Tuesday, December 1, 2015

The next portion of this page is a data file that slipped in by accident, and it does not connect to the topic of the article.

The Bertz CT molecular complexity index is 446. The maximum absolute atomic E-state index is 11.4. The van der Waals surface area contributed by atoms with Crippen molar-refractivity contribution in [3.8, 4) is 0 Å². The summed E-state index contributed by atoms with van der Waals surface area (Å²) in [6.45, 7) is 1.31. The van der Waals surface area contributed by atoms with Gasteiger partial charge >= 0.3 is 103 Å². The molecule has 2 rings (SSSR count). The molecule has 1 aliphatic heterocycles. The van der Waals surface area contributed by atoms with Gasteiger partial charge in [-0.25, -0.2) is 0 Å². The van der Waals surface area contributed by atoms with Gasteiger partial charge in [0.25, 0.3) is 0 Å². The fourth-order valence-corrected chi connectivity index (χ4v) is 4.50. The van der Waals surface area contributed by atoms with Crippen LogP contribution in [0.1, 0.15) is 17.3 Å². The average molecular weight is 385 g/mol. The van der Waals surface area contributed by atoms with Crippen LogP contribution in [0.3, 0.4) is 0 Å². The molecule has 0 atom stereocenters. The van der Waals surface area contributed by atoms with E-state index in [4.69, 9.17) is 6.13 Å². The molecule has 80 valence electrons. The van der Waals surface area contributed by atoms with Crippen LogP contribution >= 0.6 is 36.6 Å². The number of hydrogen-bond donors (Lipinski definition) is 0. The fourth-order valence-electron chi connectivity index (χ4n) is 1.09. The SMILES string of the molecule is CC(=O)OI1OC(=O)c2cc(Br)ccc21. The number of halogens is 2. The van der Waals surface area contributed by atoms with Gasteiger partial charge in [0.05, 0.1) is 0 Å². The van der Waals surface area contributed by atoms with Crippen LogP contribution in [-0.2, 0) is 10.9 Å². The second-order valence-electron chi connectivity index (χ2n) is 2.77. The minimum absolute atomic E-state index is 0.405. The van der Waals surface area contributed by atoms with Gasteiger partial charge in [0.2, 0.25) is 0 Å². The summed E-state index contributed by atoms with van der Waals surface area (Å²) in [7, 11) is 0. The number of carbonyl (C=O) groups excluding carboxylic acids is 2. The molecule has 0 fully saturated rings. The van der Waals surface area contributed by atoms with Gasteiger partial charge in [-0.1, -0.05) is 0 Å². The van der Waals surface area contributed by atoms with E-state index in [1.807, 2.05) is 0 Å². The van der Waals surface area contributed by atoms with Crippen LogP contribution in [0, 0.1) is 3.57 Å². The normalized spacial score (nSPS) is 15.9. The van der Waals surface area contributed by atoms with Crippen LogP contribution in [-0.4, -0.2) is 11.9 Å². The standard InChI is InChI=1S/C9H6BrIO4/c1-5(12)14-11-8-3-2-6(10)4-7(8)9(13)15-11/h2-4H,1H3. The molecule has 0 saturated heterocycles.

A wind storm hit Spokane nearly 2 weeks ago, Tuesday, November 17th to be exact. We knew the storm was coming but what we didn’t know was the damage it would deal to the city. The winds started kicking up about 1 p.m. They were strong but not too bad. Sylvia called me from school about 2:30 to tell me that the school wasn’t going to let students leave the building after school so I would have to come in to the school to get her. I went a little bit early to pick her up to miss the rush. On the way home we saw the first tree down. It was in the front yard of a house we drive by every day and was probably about 90 years old. It missed two houses by about a foot. We drove by it twice just to look at it. It was pretty amazing and lucky to not have hit those homes. We got home and watched the storm through the front window. Neighbors trash cans, flags, yard decorations and tumbleweeds were blowing down the street. Sylvia and I took turns running outside to claim our neighbors’ belongings to give back to them. Jackson arrived home on the bus and his bus driver informed me that two buses had already been hit with trees. It was getting worse by the minute. The City of Spokane directed everyone to go home at 3 p.m. The city was shutting down. Eastern Washington University, where Kevin works, also closed at 3. Kevin came home and about 20 minutes later we lost power. Sylvia was excited, it was the first time she lost power. Jackson was mostly confused about why we were living in the dark. Of all things, I was supposed to fly to Seattle that night for 2 days of meetings. I watched online as all the flights out of Spokane were cancelled, except mine at 7:30 that night. I knew it had to be canceled but the airport and airline websites both showed my flight going. So in the midst of 70 mile an hour winds, and with my family at home with no power, I headed out the airport. I felt like I was in a movie! Trees were down everywhere, I would go down a street only to be blocked by a tree, I’d go down another street and encounter another tree. The city was dark, no traffic lights, sections of fence were flying down the streets, it was raining dirt water, and every once in a while the sky would light up (another transformer blowing). I’ll be honest, I love storms! It was fairly awesome to be out in it, once I got over my fear of being out in it. Of course once I got to the airport they told me my flight was canceled, even though the airport monitors and the website still showed it was “on time”. I headed back into the storm. This time I decided to stop by our other property to see how it was holding up. That was another obstacle, trees down on nearly every street I tried. Our property was fine except for the giant branch that had fallen off our neighbors pine tree that was blocking the driveway. It had at least missed the power line. I got home to a dark house and Kevin and Sylvia playing games by the light of the lantern. We went to bed having no idea of what we would wake up to. We woke up to no electricity but enough hot water for a shower! I had rescheduled to a morning flight and we already knew there was no school or work for Kevin. I headed back out to the airport feeling really guilty for leaving my family in a home with no heat or power. What I wasn’t prepared for was what I saw that morning. I’ve never been in the aftermath of a hurricane or a tornado but my guess is that it looks pretty similar to what Spokane looked like. So many more trees were down. Power lines were hanging down on the street like string. For those of you who don’t know Spokane, we have a “Tree City” designation. Our trees are big, old and cover streets with their leaves like tunnels. I haven’t heard the final figure but I know we lost close to 400 trees that night. It was fairly heartbreaking to see the damage. There were still no traffic lights but there weren’t too many cars out. I flew to Seattle for my meetings but it was hard to focus, I was worried about my family and what we were going to do without power. I knew from the looks of it, it was going to be a while before we got it back. The utility company was saying 3-5 days for our neighborhood. That night in my hotel room I was talking to Sylvia on the phone when she suddenly screamed “Our power just came on!” I jumped up and down on the bed in the hotel room in excitement. We had only lost it for 27 hours. We were some of the lucky ones. The worst off went 11 days. Not only that but not even a week later we got our first snow storm and temperatures plunged into the teens. Many people chose to ride out the no power in their homes in those temperatures. It was brutal for them. In the end 3 people died in the storm. As far as school, well there was none. While some of the schools had electricity many didn’t. One school had two large trees fall on it. Kids walking to school would have been met with downed power lines and trees. It wasn’t safe. The kids finally went back to school yesterday. 12 days of having kids home from school, with a city that wasn’t fully functioning (banks, grocery stores, even McDonald’s didn’t have power!) was exhausting. Our streets are fairly clear and everyone has power again, but the damage is still visible. Houses with tarps over them because they lost part of their roof or a tree fell on them are a common sight. Giant trees moved to the side of the roads. Trees cut up in big chunks litter people’s yards. Bases of trees with roots sticking up 6 feet in the air with pieces of sidewalk it took out are frequently spotted. And that first tree Sylvia and I saw? Well the other old tree next to it went down too. It also missed the two houses. They are still there, untouched. The kids and I drove around two days after the storm to check out the damage. As we headed out we saw a tow truck towing an RV. A tree had fallen on it right in the middle. It looked like a bomb had gone off in it. We saw quite a few houses that took hits from trees. Some that were now unlivable. As the weeks went on utility crews from Canada, Oregon, Nevada, California and Montana invaded our town. Those men and women were our heroes. 700 of them. They worked 12 hour shifts so that they were going 24 hours a day. They missed Thanksgiving with their families so that our families could have electricity. One incredible woman drove around and delivered Thanksgiving dinner to some of them while they worked. The kids and I loved driving around town seeing all the different trucks and we made sure to yell “THANK YOU!”. Spokane is pretty big, but when something like this happens it feels like a small community. Everyone helping their neighbors. One elderly woman went without power for 7 days, when the power came on it sparked a fire in a space heater that was left on and her home quickly caught on fire. Where did she stay that night? At her neighbors’ house. On the news, she didn’t even seem to care, she was just happy to have good neighbors she said. Our city took a big hit, one with long term effects. But it made us stronger and more grateful for the things we take for granted. This Thanksgiving one of the things Kevin was grateful for was “chainsaws”. Indeed! People helping people and a strong sense of community. That is why I love Spokane.